The Adult Stage

A Large Hermit Crab

The metamorphosis that the old megalopa goes through will change the gills of the juvenile hermit crab so it will be able to breathe air; it won’t be able to breathe underwater anymore. The hermit crab takes about a month to go from the megalopa to the juvenile hermit carb.

The juvenile hermit crab will need to molt at least once a month as it grows into an adult. During this time, it will need a new shell with each molt to accommodate its growing abdomen.

Most hermit crabs will wait for another hermit crab to start molting and steal the shell it leaves behind. Hermit crabs are very particular about the shells they choose, and they will inspect every aspect of the new shell to see it meets with approval before moving in.

As the hermit crab gets older, it will have the urge to mate, and while terrestrial hermit crabs live on land, they breed/reproduce in water. Hermit crabs travel to the ocean to find a mate, reproduce and release eggs. It’s a repeating cycle leading to the new generation of hermit crabs.

The journey from egg to an adult hermit crab takes around 4 – 5 months, and sadly a lot of the hatched hermit crabs will not make it to adulthood. In the wild, they are food to fish and other predators.

Hermit crabs can live over 40 years in the wild, but their life span drops dramatically with domesticated hermit crabs. The hermit crabs that live in captivity, which we keep as pets, only live between 10-15 years.

The Molting Stages

Hermit crabs go through molting stages throughout their lives. They can also go into hibernation, and the signs are very similar. So what are the differences between molting and hibernation?

When a hermit crab molts, it sheds its exoskeleton and grows a bigger one. After it’s done growing its new exoskeleton, it will eat the old exoskeleton. It reabsorbs the calcium left behind in the old exoskeleton, helping it recover quicker. It can take between two-three months for a hermit crab to fully molt. They will molt a couple of times a year, but younger hermit crabs molt more often.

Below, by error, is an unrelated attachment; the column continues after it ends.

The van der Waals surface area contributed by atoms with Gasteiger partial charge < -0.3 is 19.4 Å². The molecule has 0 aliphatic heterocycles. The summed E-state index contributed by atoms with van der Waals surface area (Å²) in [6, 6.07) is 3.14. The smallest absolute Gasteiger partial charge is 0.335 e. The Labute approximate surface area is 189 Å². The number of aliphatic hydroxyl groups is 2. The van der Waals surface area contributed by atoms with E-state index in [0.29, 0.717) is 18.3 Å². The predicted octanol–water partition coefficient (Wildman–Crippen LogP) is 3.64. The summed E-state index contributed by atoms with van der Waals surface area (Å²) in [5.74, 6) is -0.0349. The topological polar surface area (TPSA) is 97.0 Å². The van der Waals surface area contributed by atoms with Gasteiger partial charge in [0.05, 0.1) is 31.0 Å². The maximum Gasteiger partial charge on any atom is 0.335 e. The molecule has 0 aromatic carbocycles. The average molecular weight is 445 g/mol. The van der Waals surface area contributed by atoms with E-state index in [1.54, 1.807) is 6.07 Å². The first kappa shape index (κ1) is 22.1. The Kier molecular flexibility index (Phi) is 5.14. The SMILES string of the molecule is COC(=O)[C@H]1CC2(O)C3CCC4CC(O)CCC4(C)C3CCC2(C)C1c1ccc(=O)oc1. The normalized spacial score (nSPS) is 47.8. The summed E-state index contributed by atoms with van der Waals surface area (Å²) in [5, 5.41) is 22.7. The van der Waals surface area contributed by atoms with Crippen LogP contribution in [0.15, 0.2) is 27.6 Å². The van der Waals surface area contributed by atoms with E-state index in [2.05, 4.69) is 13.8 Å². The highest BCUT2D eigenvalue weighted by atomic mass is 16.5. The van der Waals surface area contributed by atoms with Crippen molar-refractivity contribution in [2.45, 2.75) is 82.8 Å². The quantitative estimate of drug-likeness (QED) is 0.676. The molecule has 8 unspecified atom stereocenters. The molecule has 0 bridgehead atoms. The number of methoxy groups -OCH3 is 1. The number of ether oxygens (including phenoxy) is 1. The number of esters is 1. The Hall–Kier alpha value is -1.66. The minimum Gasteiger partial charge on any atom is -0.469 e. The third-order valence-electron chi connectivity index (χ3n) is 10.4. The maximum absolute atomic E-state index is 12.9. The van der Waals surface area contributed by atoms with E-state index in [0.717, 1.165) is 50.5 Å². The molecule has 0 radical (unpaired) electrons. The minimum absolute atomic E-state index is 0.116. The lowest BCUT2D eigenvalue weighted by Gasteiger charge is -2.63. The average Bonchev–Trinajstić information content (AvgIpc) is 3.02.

The hermit crab will not move much after molting; there are a few reasons for this:

  • The hermit crab is waiting for the new bigger exoskeleton to grow harder.
  • The hermit crab is waiting for the muscles in its new exoskeleton to regain functionality.
  • Growing a new exoskeleton takes a lot of energy, and it needs to replenish its strength.

Before a hermit crab starts a molting stage, it will store water and nutrients in a sack on its body. It’s more visible in older hermit crabs. There are a few typical signs you can look for that indicate your hermit crab is about to molt:

Excessive Digging

When molting, a hermit crab is at its most vulnerable and will constantly dig to find the perfect place to bury itself. It needs to bury itself as deep as possible because the molting hormone (MH) is only released in complete darkness.

That is why it is essential to have a deep substrate in your crab’s aquarium. If you have more than one hermit crab in your aquarium, you must separate the one about to molt and give it its own tank to molt in peace. Molting is very stressful, and if other crabs or critters disturb it during its molting, it might not survive.

Food Gathering

As soon as a hermit crab is ready to molt, it will gather food and water because it won’t come out from underneath the substrate until it is finished molting, so it needs all that stored food. As mentioned earlier, it will hold the food in a sack to have food and water close by when it needs it.

It Will Be Less Active

Gray Hermit Crab in Shell

A hermit crab about to molt will get less active as the molting cycle draws near. They will stay buried for extended periods and eventually won’t come up for food when the molting is in full swing.

The Physical Appearance

There are changes in physical appearance you can look out for when your hermit crab is about to molt.

  • Its eyes will turn dull and white as the exoskeleton begins to separate from the stalks of the eye.